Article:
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Screenshot of keyboard layout

This wiki discusses the creation of a keyboard for transcribing Bikol, which includes all the IPA symbols for the sounds of Bikol, including native sounds and sounds from loanwords (predominantly Spanish and English). Due to the similarities in their phonemic inventories, this keyboard is also sufficient for use in Filipino, other Bikol languages, and likely many other related Philippine languages.

The keyboard is available for download on GitHub.

Existing Resources

There are no existing keyboards specifically for Bikol that I have found, but the Bikol orthography is derived from that of Filipino/Tagalog and contains no extra characters.

On Linux, there are several Filipino keyboards, and most come with a corresponding Baybayin layout:

  • Filipino
  • Filipino (Capewell-Dvorak)
  • Filipino (Capewell QWERF 2006)
  • Filipino (Colemak)
  • Filipino (Dvorak)

On Windows, there are options for a Filipino keyboard and an English keyboard specified for the Republic of the Philippines.

On iPhone, the Filipino keyboard comes with QWERTY, AZERTY, QWERTZ, and Spanish options.

Additionally, I was able to find keyboard layouts for Baybayin, an ancient Philippine script once used for many Philippine languages including Bikol. The script is generally not understood by most Bikol speakers, as it fell out of use in the 19th century, but it is still rarely used artistically and as a symbol of cultural heritage. These layouts can be found on iTunes, and here and here. However, they will likely require the download of Baybayin fonts.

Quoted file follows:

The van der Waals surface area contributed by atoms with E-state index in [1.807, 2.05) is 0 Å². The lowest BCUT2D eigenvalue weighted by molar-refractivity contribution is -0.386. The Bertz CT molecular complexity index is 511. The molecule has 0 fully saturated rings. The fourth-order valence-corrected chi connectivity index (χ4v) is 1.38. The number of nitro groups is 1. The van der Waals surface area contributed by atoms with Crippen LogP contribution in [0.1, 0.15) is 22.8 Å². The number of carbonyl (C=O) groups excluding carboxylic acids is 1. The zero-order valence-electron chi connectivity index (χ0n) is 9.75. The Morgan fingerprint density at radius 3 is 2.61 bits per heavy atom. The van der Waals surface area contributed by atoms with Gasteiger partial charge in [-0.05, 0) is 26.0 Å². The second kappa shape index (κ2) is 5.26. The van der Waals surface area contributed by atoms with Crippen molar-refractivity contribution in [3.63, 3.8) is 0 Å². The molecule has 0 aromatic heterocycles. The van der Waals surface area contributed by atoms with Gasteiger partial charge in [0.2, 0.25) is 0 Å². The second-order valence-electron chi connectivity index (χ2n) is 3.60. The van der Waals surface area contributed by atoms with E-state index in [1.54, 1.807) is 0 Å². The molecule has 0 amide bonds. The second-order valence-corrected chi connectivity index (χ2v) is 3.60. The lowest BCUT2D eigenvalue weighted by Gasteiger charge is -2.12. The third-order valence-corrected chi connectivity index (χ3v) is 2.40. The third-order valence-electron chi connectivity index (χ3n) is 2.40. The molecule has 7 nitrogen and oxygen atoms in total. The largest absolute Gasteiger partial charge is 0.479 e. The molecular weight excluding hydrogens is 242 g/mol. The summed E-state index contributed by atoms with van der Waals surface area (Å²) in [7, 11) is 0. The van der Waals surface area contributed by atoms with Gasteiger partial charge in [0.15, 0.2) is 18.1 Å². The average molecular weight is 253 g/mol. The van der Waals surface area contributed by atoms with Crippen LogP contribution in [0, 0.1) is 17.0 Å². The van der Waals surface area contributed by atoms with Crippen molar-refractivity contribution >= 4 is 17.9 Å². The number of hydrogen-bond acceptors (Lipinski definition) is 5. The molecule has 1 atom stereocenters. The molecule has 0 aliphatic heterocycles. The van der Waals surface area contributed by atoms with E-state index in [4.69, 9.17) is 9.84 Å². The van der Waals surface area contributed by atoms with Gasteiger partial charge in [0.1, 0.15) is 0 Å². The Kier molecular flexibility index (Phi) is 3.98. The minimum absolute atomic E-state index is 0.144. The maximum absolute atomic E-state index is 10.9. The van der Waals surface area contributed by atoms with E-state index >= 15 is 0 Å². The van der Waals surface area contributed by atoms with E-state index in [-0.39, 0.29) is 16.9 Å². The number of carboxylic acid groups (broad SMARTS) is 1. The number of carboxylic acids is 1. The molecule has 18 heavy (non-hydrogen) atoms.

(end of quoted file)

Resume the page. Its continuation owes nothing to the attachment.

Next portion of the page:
I am using the standard Filipino keyboard layout available on Linux to develop a layout to be used for Bikol IPA transcription. The Filipino keyboard is based closely on the English keyboard, as the orthographies of Filipino and Bikol are subsets of the letters available in English keyboards. Most Bikol speakers also speak Filipino and English, so I suspect this standard keyboard is the most commonly used among Bikol speakers. This keyboard will also be the easiest for me to use, since I'm used to the English keyboard.

Design Justification

The orthographies of Bikol (and Filipino) are subsets of the Latin alphabet used in English, so no Latin characters needed to be added. Of the phonemic inventory of Bikol, there were 8 sounds whose IPA characters were not already on the Filipino keyboard. My default approach was to place these IPA symbols in the 3rd level on the key of their equivalent X-SAMPA symbols, keeping the standard Latin characters in their original places.

In the case of the voiced palatal fricative (ʝ), the 3rd level of the J key was already taken by the palatal nasal symbol (ɲ), so I placed it in the 4th level. The velar nasal (ŋ) has N as its X-SAMPA symbol, but the 3rd and 4th levels of the N key were used for ñ and Ñ. To resolve this, I placed the velar nasal symbol in the 3rd level of the G key, because the velar nasal is often called the 'eng' and is the sound used in the English 'ng', so G was the other logical location for the symbol.

Installation Instructions

The following is a list of instructions for installing this keyboard on Linux.

  1. Download the bcl file in my keyboard repository on GitHub.
  2. Put the bcl file in /usr/share/X11/xkb/symbols.
  3. Edit the /usr/share/X11/xkb/rules/evdev.xml file and add the following code between the last </layout> and </layoutList> in the file:
            <description>Bikol Transcription Layout</description>
  4. Save and exit the file.
  5. Run cinnamon --replace in the command line.
  6. Go back to your keyboard layout settings and add "Bikol Transcription Layout" to your list of keyboards.